Wreathmaking Time in Washington County
November and December are when the wreaths are made in Maine’s Washington County, an undulating landscape of spruce and fir forests, bogs, heaths, and blueberry barrens. Pickup trucks laden with brush roll along the narrow back roads to the factories: Kelco Industries and Sunrise County Evergreens in Milbridge, then to Worcester Wreath in Harrington and Maine Wreaths in Jonesboro, on to Whitney Wreath in Whitneyville and Gay’s Wreaths in Machias and Flo’s Wreaths in Marshfield, and to dozens of other companies along the way. And from there, all through the season, trailer trucks filled with finished Christmas wreaths, thousands at a time, millions in all, roll south to market.
The overpowering scent of balsam greets visitors to Flo’s Wreaths on Ridge Road in Marshfield, but Raymonde Houde can’t smell it. Like the six other veteran wreathmakers hard at work in the shop’s barnlike interior, Houde has become insensitive to the sweet, spicy aroma.
Wearing gloves and an apron to protect against pitch and bristles, she works briskly, snapping balsam boughs from the pile of brush on the table beside her, tucking them artfully around a metal ring, and binding them tightly with wire, as the rapping of the spool on the tabletop keeps time with her progress. Snap, tuck, wrap, rap-rap. Snap, tuck, wrap, rap-rap.
At the height of the company’s productivity in the 1970s, some 150 workers turned out 350,000 wreaths a year here. Flo Hanscom passed away in 2008, but her husband, Herbert, a vigorous octogenarian, still oversees his blueberry barrens in addition to Flo’s company, which creates close to 100,000 wreaths now a year.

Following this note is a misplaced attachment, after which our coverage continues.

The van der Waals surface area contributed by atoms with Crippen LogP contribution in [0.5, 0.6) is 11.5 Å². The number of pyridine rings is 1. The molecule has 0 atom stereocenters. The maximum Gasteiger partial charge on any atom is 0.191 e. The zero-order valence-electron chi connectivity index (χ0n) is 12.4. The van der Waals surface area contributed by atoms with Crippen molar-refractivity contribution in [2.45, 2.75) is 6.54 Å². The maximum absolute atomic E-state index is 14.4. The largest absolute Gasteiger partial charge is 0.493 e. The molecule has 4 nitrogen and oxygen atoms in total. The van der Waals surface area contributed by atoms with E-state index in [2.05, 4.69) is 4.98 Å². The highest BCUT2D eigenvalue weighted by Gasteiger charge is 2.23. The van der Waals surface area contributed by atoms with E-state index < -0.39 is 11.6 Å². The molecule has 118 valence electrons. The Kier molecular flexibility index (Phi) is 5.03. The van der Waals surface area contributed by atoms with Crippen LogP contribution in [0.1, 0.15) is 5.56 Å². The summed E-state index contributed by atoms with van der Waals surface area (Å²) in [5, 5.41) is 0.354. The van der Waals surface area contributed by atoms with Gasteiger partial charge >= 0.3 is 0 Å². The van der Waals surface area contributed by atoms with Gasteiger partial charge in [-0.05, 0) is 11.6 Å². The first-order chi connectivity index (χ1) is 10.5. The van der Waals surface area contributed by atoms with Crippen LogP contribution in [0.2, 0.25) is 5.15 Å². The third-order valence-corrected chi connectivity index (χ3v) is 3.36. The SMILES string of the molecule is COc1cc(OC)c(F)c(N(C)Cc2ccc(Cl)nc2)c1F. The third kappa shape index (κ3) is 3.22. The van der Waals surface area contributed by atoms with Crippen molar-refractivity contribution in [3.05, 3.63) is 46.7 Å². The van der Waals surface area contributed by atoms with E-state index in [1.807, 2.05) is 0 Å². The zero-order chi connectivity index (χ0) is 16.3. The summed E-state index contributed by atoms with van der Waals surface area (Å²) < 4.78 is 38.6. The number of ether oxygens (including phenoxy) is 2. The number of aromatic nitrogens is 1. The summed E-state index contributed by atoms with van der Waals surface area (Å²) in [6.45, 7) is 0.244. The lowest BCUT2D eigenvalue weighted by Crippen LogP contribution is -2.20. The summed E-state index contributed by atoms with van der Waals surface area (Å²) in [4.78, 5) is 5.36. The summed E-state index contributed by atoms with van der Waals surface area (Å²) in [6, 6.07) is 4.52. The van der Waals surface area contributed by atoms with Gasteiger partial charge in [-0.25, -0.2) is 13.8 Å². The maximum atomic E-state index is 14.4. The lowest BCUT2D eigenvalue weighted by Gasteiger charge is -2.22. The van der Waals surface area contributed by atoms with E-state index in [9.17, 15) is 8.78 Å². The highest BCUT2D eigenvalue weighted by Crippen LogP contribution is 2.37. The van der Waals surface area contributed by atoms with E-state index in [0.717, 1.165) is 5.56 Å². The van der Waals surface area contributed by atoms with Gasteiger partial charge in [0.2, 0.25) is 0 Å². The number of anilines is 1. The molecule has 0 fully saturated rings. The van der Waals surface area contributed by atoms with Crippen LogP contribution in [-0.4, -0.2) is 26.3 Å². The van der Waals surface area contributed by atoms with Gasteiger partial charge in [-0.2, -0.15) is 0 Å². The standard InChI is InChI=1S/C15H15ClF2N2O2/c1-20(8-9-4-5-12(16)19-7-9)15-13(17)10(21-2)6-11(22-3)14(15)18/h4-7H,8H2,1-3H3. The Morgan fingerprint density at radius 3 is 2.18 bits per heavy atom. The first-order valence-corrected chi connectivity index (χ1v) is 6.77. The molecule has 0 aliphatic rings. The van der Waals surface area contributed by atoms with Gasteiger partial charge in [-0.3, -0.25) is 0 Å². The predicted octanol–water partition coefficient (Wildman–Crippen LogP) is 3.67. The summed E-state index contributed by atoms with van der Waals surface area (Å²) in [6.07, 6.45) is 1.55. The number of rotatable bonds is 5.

“We used to be elbow to elbow in here,” says Houde, who has been making wreaths here for more than 30 years. She could be making wreaths at home in Machiasport. Flo’s employs close to 30 at-home wreathmakers, most of them an hour away in the Lubec area. But Houde values the seasonal fellowship of the shop. A couple of her co-workers have been working at Flo’s longer than she has and have taken vacations from their year-round jobs to make wreaths here. “We have a good group,” Houde says, “and it’s the only time we can all get together.”
“We’re a small crew, but we put out a lot of wreaths,” says fellow employee Lisa Johnson.
A veteran wreathmaker can produce between 150 and 200 wreaths a day, earning around $2 per wreath. Between raking blueberries in the summer and making wreaths, Houde says, she can make enough money to buy Christmas presents and pay her taxes. “Flo used to say, ‘We live by the seasons,’” Herb Hanscom says.
As in the blueberry harvest, however, a growing number of migrant workers from Mexico, Guatemala, and El Salvador make up Maine’s wreath-factory production crews. “Local people don’t want to do hard work anymore,” Houde says. “It used to be generation to generation.”
Just up Ridge Road in Machias, Gay’s Wreaths, doing business out of a former chicken barn, employs a combination of locals and migrant workers to help turn out some 3,000 items a day. Owner Steve Gay, who has been in the wreath business since 1969, says the tight local labor market is the result of a combination of factors, including competition from so many wreathmakers and current economic demands. “Families now need two incomes year-round,” Gay notes. “There aren’t that many women who don’t have first jobs.”